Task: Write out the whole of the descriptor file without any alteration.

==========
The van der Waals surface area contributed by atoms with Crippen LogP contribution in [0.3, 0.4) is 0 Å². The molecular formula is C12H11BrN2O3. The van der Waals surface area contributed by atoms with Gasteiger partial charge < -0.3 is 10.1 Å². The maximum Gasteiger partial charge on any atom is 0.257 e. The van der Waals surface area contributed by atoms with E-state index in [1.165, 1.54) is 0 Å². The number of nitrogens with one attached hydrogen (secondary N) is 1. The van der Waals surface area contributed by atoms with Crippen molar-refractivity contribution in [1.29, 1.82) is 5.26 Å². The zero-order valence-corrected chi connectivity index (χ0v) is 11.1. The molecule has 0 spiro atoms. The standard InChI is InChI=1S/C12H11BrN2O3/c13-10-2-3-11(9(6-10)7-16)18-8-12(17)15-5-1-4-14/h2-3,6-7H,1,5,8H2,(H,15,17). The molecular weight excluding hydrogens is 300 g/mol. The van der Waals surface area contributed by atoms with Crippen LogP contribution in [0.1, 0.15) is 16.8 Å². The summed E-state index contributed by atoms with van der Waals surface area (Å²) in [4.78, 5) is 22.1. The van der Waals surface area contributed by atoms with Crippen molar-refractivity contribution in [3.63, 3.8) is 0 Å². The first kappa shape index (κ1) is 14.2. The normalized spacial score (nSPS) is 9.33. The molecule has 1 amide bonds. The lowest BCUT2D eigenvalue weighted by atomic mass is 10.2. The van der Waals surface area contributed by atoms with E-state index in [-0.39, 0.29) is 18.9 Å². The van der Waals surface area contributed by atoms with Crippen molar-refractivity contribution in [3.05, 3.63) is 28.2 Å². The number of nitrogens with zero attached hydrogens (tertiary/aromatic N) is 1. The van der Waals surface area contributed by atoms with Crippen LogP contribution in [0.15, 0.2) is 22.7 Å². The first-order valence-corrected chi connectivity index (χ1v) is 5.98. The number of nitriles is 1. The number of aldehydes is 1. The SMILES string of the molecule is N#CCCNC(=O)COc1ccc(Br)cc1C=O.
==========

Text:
The van der Waals surface area contributed by atoms with Crippen LogP contribution in [0.3, 0.4) is 0 Å². The molecular formula is C12H11BrN2O3. The van der Waals surface area contributed by atoms with Gasteiger partial charge < -0.3 is 10.1 Å². The maximum Gasteiger partial charge on any atom is 0.257 e. The van der Waals surface area contributed by atoms with E-state index in [1.165, 1.54) is 0 Å². The number of nitrogens with one attached hydrogen (secondary N) is 1. The van der Waals surface area contributed by atoms with Crippen molar-refractivity contribution in [1.29, 1.82) is 5.26 Å². The zero-order valence-corrected chi connectivity index (χ0v) is 11.1. The molecule has 0 spiro atoms. The standard InChI is InChI=1S/C12H11BrN2O3/c13-10-2-3-11(9(6-10)7-16)18-8-12(17)15-5-1-4-14/h2-3,6-7H,1,5,8H2,(H,15,17). The molecular weight excluding hydrogens is 300 g/mol. The van der Waals surface area contributed by atoms with Crippen LogP contribution in [0.1, 0.15) is 16.8 Å². The summed E-state index contributed by atoms with van der Waals surface area (Å²) in [4.78, 5) is 22.1. The van der Waals surface area contributed by atoms with Crippen molar-refractivity contribution in [3.63, 3.8) is 0 Å². The first kappa shape index (κ1) is 14.2. The normalized spacial score (nSPS) is 9.33. The molecule has 1 amide bonds. The lowest BCUT2D eigenvalue weighted by atomic mass is 10.2. The van der Waals surface area contributed by atoms with E-state index in [-0.39, 0.29) is 18.9 Å². The van der Waals surface area contributed by atoms with Crippen molar-refractivity contribution in [3.05, 3.63) is 28.2 Å². The number of nitrogens with zero attached hydrogens (tertiary/aromatic N) is 1. The van der Waals surface area contributed by atoms with Crippen LogP contribution in [0.15, 0.2) is 22.7 Å². The first-order valence-corrected chi connectivity index (χ1v) is 5.98. The number of nitriles is 1. The number of aldehydes is 1. The SMILES string of the molecule is N#CCCNC(=O)COc1ccc(Br)cc1C=O.